New driving law may see speed limits dramatically changed in this one area in world first
New speed limits could be put into place across urban areas by April 2023 to become the first country in the world to reduce limits in built up areas to 20mph. The Welsh 20mph Task Force Group has concluded in its final report that Welsh ministers should begin putting the legislation in place to introduce the scheme “as quickly as possible”.
- Speed limits may rise by 10mph on motorways
They say a plenary vote should take place in July before legislation is formally completed in the Senedd by October 2021.
This would allow enough time to put the scheme into place across the country as early as April 2023.
They have also pushed for the Welsh Government to work with the Department for Transport to amend UK policies and guidance before the new limit is introduced.
In May 2019, First Minister Mark Drakeford announced it was to become government policy to set a national 20mph limit for urban and village streets.
Many countries already run a 20mph speed limit in areas but this is set by local authorities rather than a national approach.
The 20mph Task Force says other govenerts are now likely to use the Welsh experience as a template for widespread change. .
Rod King MBE, Founder and Campaign director of the 20s Plenty group saud the policy aligns with practices endorsed by 130 nations who could soon take on a similar approach.
He said: “The aspiration in Wales for a national default 20mph limit reflects some of the key values within Welsh communities and Government around future generations, active travel, environment, transport, public health and equality.
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“It also aligns with global best practice that 130 nations have endorsed at the recent 3rd Global Ministerial Conference on Road Safety.
“We are impressed at how stakeholders and government, both local and national, have worked together in developing such a detailed, practical and insightful report that shows how this important initiative can be delivered.
“Members of Senedd now have the opportunity to demonstrate how strong values, cross-party support and focused and inclusive planning can deliver a better public spaces for all Welsh communities.”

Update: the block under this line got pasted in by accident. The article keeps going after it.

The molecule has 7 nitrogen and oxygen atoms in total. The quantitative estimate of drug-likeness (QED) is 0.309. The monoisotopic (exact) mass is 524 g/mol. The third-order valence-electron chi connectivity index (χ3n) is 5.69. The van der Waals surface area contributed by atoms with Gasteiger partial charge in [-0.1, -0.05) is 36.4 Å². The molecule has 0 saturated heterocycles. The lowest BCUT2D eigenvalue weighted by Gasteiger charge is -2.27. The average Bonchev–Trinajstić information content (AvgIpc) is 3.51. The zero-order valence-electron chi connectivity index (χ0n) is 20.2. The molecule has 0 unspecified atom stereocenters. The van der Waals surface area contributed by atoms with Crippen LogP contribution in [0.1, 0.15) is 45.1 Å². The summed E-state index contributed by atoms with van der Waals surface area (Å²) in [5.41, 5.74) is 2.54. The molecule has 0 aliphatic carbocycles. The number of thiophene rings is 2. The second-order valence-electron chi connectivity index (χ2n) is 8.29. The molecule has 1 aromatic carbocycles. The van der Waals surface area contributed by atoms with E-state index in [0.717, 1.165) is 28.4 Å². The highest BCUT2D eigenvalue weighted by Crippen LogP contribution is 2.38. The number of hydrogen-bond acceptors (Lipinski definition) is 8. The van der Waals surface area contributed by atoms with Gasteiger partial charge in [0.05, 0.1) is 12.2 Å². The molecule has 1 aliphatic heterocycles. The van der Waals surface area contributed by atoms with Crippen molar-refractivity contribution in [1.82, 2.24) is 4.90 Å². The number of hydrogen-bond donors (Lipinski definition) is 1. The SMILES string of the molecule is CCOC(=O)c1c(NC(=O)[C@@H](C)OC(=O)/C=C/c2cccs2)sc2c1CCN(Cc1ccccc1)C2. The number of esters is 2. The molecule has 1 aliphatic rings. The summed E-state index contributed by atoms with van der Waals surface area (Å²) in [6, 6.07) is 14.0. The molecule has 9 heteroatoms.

The Task Force have suggested the scheme could be enforced through a mix of fixed and mobile speed cameras.
- Urban roads with 20mph speed limits are MORE dangerous than motorways
They say speed camera schemes can be “easily expanded” to consider the 20mph speed when it is introduced.
The Task Force have also highlighted the possible health benefits with a major emphasis on the reduction of fatal or serious injuries.
Analysis of other local area speed reductions has found evidence that the scheme contributes to dramatically safer streets for residents.
Bristol’s localised 20mph speed limit revealed a reduction of four fatal accidents and 11 serious collisions each year
However, deeper analysis revealed a slight drop in speeds across nearby 30mph speed limit roads which has led to an average fatality reduction of 63 percent.
If someone is hit at just 20mph their chances of survival increase by up to 97 percent.
Living Streets Cymru,a member of the Task Force Group, says the scheme will be “life changing” as it will ensure pedestrians “feel safer”.
Rhiannon Hardiman, Manger for Living Streets Cymru says it was ”more important than ever” that the streets are safe to support mental and physical wellbeing.
She said: “We’re very happy to see these proposals to reduce speed limits on urban streets in Wales. It’s more important than ever that we have safer streets and spaces for walking to support people’s physical and mental health.
“These are life-changing developments from Welsh Government because slower speeds will improve the places where we live, work and go to school. It will encourage more of us to walk and cycle – and feel safer doing so.
“We look forward to working with Welsh Government to support this legislation and make our streets and pavements safe and accessible for everyone.”
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